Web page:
"Although we had no money
I was rich as I could be
In my coat of many colors
My momma made for me"
"I work all night, I work all day, to pay the bills I have to pay
Ain't it sad
And still there never seems to be a single penny left for me
That's too bad"
Gena Bigler and Helaine Olen come from different worlds. Bigler, who has served as CFO of McNay Settlement Group in Lexington Kentucky and a columnist for KYForward.com, spent her formative years in Leslie County in the mountains of Eastern Kentucky. Olen writes The Bills, a terrific column about the intersection of money and life, and lives in New York City.
Both come to the same conclusion: Handling money is simple if you have your values and goals in place. Both of them expound on that conviction in recently published books. Olen's book is The Index Card: Why Personal Finance Doesn't Have to Be Complicated that she coauthored with Harold Pollack. Bigler's book is Frugal Spending for Rich Living.
Gena is my daughter via adoption. Like most parents, I think I knew everything about my children, but they manage to keep a few secrets from us. Gena's secret was how much her childhood in the mountains had a profound influence on her adult life. That is where her Frugal Spending to Rich Living philosophy comes from. Quality time with family and traditional values are far more important than impressing her neighbors with material possessions. There is not much of a chance that Donald Trump will woo Gena to support his campaign.
She grew up in a matriarchal environment where the mother made the family's financial decisions and Gena developed a strong sense of independence and self-reliance. Joe Nocera did a New York Times column featuring Bigler and he was surprised to find a passionate liberal and ardent feminist who can also handle an assault weapon. She taught Nocera how to shoot a gun and stands strongly for the second amendment.
The fact that Gena's beliefs do not fit in a cookie cutter demographic go to the essential part of Frugal Spending for Rich Living. Each of us has to live life based on our values. Bigler has watched too many people become miserable trying to "keep up with their neighbors," instead of spending time to find what makes them truly happy.
The book is a wonderful teaching tool and shaped by the parenting of her two children. It also connects nicely with the values that Helaine Olen espouses in the The Index Card.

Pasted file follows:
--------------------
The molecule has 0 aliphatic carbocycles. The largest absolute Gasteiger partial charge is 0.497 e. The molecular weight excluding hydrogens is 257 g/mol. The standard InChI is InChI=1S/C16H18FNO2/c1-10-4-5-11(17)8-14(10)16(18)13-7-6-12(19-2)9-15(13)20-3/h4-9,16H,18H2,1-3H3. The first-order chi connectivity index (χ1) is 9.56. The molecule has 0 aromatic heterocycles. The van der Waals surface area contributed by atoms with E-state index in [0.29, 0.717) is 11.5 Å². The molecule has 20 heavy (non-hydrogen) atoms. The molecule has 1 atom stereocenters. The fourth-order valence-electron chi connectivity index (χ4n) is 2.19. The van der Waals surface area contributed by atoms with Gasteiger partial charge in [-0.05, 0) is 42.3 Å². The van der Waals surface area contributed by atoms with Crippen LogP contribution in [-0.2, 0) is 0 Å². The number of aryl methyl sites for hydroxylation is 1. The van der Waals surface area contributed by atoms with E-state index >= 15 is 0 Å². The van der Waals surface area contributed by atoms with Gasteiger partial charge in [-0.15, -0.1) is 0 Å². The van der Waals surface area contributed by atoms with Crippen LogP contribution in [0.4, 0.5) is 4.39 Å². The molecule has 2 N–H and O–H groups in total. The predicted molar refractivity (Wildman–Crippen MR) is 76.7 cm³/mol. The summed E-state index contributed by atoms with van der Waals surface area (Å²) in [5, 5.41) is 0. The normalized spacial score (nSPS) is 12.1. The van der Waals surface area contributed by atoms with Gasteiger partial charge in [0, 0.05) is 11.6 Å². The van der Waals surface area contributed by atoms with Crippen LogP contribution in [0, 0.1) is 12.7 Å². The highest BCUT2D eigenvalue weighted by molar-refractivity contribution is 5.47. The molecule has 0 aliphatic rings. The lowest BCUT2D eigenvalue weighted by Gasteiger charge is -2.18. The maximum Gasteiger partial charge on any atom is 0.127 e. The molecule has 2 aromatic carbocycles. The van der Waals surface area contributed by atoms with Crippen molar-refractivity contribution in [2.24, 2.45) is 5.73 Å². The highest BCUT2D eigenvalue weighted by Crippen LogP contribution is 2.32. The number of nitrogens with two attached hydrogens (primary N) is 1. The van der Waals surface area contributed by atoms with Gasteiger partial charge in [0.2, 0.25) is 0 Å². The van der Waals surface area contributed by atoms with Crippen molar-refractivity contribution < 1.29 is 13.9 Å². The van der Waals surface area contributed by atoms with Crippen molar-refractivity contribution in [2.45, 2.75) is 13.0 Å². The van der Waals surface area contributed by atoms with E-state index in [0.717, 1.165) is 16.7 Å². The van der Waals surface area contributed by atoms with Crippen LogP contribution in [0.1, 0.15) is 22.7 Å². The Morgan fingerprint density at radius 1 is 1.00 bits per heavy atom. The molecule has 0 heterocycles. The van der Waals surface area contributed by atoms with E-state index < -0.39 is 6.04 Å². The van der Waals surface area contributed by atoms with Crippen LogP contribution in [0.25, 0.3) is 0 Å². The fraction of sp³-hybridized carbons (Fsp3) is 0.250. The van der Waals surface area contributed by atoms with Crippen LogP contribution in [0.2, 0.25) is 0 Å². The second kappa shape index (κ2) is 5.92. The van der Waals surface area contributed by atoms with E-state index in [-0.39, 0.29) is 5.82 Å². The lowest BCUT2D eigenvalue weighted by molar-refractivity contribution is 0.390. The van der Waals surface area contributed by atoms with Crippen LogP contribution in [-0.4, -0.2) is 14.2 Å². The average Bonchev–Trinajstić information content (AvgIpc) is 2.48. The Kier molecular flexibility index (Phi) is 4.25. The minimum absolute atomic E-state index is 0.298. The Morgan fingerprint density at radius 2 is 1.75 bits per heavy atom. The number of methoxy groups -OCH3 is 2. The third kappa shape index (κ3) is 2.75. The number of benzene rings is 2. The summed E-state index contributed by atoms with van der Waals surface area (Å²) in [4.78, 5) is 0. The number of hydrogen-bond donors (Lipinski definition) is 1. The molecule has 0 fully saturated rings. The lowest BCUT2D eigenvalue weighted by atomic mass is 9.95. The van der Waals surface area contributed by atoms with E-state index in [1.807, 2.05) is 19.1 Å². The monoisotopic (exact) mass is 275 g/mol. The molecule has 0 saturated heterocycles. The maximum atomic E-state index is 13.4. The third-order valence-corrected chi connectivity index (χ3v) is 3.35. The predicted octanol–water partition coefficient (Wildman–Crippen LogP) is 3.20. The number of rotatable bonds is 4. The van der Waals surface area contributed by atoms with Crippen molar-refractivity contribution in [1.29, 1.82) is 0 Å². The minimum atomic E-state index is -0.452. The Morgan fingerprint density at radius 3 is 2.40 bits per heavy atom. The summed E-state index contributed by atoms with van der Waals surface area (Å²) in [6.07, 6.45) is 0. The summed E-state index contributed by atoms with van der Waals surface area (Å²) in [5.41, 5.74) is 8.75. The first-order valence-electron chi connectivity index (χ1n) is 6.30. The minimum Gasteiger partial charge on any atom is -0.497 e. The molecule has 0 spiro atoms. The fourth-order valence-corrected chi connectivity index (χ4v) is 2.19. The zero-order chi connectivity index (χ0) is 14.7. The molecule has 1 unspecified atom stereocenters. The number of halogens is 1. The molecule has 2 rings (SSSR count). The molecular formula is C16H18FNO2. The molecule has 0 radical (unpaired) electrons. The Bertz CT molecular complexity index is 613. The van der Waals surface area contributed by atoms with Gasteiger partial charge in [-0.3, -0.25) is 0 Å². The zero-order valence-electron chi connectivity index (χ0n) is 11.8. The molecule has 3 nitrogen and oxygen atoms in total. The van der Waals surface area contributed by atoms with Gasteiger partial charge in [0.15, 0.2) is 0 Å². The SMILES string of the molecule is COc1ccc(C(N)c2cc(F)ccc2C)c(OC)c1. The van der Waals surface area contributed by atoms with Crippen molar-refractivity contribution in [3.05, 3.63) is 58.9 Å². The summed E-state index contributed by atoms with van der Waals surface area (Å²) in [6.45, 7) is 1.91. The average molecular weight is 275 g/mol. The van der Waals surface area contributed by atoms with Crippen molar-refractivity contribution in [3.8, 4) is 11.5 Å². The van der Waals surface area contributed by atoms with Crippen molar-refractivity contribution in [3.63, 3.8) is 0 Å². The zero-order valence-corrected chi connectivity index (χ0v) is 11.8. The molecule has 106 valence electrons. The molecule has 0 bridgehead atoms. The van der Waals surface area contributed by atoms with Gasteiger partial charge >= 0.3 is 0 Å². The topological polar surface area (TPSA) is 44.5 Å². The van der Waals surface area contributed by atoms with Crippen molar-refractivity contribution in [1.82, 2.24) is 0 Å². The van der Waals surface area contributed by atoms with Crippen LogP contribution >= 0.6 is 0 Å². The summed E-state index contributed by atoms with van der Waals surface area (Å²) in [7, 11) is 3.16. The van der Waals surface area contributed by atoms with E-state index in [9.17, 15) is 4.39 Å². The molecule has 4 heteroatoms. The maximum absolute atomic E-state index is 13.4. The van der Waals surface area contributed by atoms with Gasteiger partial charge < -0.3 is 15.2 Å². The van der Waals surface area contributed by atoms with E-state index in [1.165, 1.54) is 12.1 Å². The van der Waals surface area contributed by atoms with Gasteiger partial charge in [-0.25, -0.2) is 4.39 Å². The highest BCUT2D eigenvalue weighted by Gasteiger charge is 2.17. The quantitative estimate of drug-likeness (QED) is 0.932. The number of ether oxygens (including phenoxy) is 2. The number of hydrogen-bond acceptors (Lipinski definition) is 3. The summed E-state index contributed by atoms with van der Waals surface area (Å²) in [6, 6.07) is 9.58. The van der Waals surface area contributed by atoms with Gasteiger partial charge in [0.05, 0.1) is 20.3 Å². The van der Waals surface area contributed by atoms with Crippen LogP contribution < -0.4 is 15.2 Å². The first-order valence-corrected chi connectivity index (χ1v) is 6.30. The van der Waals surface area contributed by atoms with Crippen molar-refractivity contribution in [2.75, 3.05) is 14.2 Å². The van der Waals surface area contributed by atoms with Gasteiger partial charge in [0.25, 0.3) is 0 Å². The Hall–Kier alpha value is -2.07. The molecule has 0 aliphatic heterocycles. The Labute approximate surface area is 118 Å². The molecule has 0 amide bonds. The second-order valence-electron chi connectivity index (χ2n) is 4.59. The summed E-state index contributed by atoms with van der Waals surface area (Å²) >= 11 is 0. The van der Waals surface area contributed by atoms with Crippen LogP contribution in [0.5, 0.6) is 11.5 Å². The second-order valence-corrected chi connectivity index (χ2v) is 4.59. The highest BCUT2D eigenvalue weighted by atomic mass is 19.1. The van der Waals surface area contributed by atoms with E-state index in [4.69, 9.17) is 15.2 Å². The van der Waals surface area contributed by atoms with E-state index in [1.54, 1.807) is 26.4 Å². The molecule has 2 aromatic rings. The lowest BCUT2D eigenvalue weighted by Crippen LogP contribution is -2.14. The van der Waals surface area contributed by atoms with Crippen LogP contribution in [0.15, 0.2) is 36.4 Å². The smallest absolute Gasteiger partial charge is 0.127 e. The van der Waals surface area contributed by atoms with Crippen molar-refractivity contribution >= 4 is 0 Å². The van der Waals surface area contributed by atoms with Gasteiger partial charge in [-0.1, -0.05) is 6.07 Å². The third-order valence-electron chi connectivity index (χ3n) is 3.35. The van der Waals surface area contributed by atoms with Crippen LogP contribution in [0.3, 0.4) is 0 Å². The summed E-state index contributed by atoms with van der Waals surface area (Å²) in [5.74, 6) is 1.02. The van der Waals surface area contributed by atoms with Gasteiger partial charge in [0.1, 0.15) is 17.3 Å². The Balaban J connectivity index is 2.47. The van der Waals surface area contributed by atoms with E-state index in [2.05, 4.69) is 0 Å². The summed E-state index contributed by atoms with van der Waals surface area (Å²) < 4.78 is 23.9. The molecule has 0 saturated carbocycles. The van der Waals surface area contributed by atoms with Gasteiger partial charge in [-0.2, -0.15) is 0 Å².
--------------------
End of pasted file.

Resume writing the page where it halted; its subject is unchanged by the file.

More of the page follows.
I discovered Helaine through our mutual friend Gary Rivlin (Gary is a former New York Times reporter who has written several highly acclaimed books including Katrina: After The Flood). I became a huge fan of Helaine's first book, Pound Foolish: Exposing the Dark Side of the Personal Finance Industry, which I frequently cite in lectures. Along the way, Helaine and I become avid Facebook and Twitter followers of each other's work and her column in Slate is an absolute "must read" for me. She is able to constantly find a nontraditional twist on the most traditional of topics.
This talent for taking an unconventional look at a conventional topic gets us to The Index Card. The book that she co-wrote with Harold Pollack has been a big bestseller since its release in January. It's an easy to read book with easy to follow directives that could all be listed on an index card. Some of the ideas are simple ones that not enough people do, such as attempt to save 10 percent to 20 percent of your income and pay your credit cards off on time. Others are ideas that I have espoused for decades, such as not buying individual stocks, to wait to buy a house until you are financially ready to do so and to max out your 401K and retirement plans, especially when you are young. It gives people financial security and options when they are older.
The bottom line for both books is the same. Develop a lifestyle that allows you to live within your means and save some money for a rainy day. Look at the long-term and repeat good habits over and over. Develop good traditions and hand them down to your children.
No matter what part of America you live in, common sense is a concept that travels well.
Don McNay, ChFC, MSFS, CLU, CSSC is a financial expert, journalist and author of eight best-selling books. His new book, Brand New Man: My Weight Loss Journey, released on Feb. 27.
McNay is one of the world's best known experts on structured settlements and how lottery winners handle their money. He lives in Lexington, Kentucky, and you can learn more about him at www.donmcnay.com
McNay has a Masters Degree from Vanderbilt University and a second Masters Degree from the American College. He has four professional designations and is in the Eastern Kentucky University Hall of Distinguished Alumni.
McNay has been a Huffington Post contributor since 2008 and his insights have appeared in hundreds of publications, including the New York Times, Washington Post, Time Magazine, Los Angeles Times, Forbes and USA Today. He has appeared on television and radio programs around the world including CBS Morning News, CBS Evening News, ABC News Radio, AM Canada, CTV News and RAI Television in Italy.